Scattered branches of the family tree

An ad about genealogy sparked me to think about the question of ancestors and what I hold at the core (see earlier post) and the two combined to a contemplation of the fact that by my generation my family tree was quite small and that many things around that fact impacted me. I often hear that interest in genealogy is for older people but I really wanted to know about my family from an early age.

My father’s mother died when he was seven, his father when he was eight and my mother’s father died when she was nine. So I started off with only one grandparent. My mother had one sister who didn’t marry until late in life, so no cousins there. My father had two brothers and a sister, two of whom were so much older than he was that their children were closer to my parents’ age than to mine. So I only had three cousins who were really in my age group.

My parents didn’t remember a lot about my grandparents. Over my life I’ve slowly found out that there were actually lots more relatives who were never mentioned. It started when I was 16 and hounded my grandmother into telling me more about her family. My mother, aunt and I were startled to learn that my grandmother had five brothers and sisters and more half brothers and sisters than she could count. She never mentioned siblings and neither of her children ever met an aunt or an uncle although they recalled hearing about a sister.

My maternal grandfather was from a rather large family in Tennessee though he had only three siblings. We always knew about his brother, who died before my mother was born, but I was again astonished as I searched family history to find out that he had two sisters, one of whom lived in the same town as my mother’s family and who had children (all of them alive in my childhood) and my mother not only never met any of them but didn’t know they existed! He had a lot of cousins and I’ve discovered that he was in touch with lots of them and took my grandmother to meet some of them but after he died my grandmother never mentioned them to any of us and we had no idea that every time we visited here in Lexington we were three hours away from a passel of cousins in Knoxville.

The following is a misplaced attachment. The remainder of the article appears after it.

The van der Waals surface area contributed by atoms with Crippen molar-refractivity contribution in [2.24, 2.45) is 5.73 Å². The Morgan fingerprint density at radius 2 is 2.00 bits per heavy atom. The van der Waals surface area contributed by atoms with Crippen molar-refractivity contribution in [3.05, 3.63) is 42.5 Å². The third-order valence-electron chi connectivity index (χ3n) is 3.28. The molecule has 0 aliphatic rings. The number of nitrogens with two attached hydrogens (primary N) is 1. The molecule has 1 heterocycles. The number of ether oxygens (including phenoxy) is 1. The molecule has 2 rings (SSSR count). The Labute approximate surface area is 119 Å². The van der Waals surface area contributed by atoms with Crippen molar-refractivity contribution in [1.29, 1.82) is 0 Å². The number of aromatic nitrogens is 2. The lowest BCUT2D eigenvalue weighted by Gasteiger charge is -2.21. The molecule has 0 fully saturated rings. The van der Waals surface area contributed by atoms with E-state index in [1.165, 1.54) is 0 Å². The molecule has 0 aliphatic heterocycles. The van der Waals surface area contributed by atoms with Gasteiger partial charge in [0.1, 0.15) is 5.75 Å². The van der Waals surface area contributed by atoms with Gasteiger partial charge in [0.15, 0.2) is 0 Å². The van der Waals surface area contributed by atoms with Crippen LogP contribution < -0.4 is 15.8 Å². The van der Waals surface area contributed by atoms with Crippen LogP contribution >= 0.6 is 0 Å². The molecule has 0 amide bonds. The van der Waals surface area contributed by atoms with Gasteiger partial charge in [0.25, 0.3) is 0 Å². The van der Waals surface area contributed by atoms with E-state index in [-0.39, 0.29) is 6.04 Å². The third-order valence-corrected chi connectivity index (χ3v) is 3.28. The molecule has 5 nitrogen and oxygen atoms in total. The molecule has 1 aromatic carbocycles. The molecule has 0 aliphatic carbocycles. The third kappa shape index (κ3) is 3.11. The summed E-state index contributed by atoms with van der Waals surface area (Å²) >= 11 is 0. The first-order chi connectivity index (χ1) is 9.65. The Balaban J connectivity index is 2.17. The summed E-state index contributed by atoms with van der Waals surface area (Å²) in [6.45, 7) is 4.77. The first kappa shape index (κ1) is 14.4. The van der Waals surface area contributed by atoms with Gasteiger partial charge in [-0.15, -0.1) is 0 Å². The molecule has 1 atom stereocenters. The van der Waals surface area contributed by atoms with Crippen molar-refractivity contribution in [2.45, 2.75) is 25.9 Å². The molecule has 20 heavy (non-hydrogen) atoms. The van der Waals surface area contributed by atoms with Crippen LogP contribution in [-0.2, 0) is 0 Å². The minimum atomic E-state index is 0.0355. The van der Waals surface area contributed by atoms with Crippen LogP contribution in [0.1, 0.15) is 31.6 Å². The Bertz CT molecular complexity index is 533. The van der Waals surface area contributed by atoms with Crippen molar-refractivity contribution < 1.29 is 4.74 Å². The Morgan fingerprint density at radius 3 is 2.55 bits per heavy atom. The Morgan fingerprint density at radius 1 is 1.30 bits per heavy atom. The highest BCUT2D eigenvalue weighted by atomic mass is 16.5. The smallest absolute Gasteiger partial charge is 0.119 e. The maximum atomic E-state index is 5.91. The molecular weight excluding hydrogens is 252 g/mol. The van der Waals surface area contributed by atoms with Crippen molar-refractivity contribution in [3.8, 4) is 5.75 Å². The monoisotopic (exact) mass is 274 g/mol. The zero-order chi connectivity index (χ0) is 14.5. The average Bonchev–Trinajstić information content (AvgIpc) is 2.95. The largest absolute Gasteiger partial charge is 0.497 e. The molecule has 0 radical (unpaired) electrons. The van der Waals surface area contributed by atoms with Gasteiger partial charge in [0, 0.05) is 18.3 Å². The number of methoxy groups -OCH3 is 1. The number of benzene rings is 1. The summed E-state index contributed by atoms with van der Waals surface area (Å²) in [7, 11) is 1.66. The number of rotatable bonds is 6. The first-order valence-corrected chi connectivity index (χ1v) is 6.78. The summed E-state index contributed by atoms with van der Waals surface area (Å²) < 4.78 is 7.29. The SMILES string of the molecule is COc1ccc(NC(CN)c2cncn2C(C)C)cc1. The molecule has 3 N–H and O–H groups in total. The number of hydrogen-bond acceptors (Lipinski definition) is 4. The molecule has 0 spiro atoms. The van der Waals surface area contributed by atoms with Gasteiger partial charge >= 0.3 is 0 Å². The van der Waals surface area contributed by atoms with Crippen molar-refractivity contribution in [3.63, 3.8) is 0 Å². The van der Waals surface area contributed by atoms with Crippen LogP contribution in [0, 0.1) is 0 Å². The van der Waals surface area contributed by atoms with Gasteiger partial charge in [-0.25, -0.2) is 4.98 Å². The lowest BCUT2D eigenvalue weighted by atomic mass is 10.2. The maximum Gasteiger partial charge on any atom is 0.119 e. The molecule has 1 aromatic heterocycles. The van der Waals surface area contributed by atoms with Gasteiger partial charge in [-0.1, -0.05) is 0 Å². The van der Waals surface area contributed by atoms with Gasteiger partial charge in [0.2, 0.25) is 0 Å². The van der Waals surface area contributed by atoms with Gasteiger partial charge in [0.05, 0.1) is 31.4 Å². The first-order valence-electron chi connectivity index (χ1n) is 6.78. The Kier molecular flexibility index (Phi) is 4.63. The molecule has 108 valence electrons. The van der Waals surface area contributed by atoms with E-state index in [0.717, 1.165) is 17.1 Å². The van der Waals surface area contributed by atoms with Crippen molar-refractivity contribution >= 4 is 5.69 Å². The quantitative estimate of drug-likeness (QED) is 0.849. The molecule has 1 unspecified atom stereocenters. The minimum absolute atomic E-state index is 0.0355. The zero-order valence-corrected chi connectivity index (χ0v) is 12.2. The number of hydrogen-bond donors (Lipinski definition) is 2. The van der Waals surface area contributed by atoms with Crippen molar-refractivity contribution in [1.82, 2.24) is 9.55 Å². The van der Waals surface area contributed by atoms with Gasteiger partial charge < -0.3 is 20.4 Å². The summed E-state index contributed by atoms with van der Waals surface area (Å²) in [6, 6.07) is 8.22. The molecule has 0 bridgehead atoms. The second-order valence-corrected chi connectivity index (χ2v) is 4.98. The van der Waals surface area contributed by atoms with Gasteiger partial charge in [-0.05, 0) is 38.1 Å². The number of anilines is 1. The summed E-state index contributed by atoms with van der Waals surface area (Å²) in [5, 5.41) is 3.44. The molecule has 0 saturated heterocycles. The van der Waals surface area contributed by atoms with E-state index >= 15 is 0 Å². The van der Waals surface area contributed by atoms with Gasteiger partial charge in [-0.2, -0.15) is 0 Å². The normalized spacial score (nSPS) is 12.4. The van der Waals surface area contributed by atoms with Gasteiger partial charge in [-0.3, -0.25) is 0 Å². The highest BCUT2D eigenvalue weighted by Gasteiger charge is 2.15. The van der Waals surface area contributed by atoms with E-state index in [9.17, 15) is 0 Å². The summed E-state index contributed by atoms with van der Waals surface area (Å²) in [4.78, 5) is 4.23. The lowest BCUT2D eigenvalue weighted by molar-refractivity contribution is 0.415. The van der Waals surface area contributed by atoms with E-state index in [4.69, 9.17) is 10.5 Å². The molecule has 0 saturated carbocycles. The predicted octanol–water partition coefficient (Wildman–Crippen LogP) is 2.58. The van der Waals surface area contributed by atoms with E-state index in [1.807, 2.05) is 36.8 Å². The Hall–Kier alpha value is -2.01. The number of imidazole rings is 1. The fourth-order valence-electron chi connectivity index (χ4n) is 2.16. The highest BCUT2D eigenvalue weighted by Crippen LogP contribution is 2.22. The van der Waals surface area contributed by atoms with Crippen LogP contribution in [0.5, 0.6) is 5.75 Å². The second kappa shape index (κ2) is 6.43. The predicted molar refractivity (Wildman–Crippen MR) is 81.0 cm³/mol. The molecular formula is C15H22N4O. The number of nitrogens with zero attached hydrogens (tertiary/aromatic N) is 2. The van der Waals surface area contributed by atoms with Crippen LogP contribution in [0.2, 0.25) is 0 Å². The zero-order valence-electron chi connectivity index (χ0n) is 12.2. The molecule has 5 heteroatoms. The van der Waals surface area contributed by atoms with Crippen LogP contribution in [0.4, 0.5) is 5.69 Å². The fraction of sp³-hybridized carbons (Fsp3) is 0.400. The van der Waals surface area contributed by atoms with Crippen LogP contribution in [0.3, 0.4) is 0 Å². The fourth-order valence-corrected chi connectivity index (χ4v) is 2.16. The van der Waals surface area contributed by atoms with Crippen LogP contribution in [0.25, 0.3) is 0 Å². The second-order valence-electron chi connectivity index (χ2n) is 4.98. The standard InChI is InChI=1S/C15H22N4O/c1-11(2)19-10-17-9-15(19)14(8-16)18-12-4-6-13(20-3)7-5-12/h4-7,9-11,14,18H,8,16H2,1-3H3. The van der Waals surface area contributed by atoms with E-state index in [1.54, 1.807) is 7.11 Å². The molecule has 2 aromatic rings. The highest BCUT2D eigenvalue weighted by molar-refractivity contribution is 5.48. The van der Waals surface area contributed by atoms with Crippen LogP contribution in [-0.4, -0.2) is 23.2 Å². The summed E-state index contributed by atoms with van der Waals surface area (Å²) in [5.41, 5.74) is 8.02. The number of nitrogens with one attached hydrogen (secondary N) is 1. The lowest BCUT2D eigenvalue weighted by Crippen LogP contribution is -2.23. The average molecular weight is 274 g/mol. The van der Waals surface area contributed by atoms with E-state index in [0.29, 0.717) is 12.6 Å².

I recently found out that my mother’s maternal grandmother was alive and not that far away till Mom was 10 but they never met and Mom thought her grandparents had all died before she was born. My father’s father turned out to have three or four siblings that my father and his siblings never knew about and there were cousins they didn’t meet.

As only children often are, I was kind of a lonely kid and since we lived in Michigan while most of the family was in Kentucky, I felt fairly isolated from family. I always longed for more relatives and I’ve always been a sucker for TV shows about large families. What I didn’t realize until I found more and more about all the secrets and apparent rifts was that a deep disconnect apparently ran through lots of branches of my family. The few elders who were around never told the next generation about any of these people and by the time we knew there were hundreds of questions there was no one left to ask.

It makes sense to me that all that disconnecting wound up leading to a tiny generation in which the effort to intertwine lives became minimal. I’m wondering now whether the loneliness I felt was only about having few people around or whether I also felt all those breaks and wounds. I’ll never know if there were giant fights that were never resolved or they just didn’t care enough to bother to be in touch or some other reason led to the scattering of brothers and sisters and parents who then never spoke of one another. But I have a feeling I bear the imprint of their dramas, especially when it comes to feeling isolated.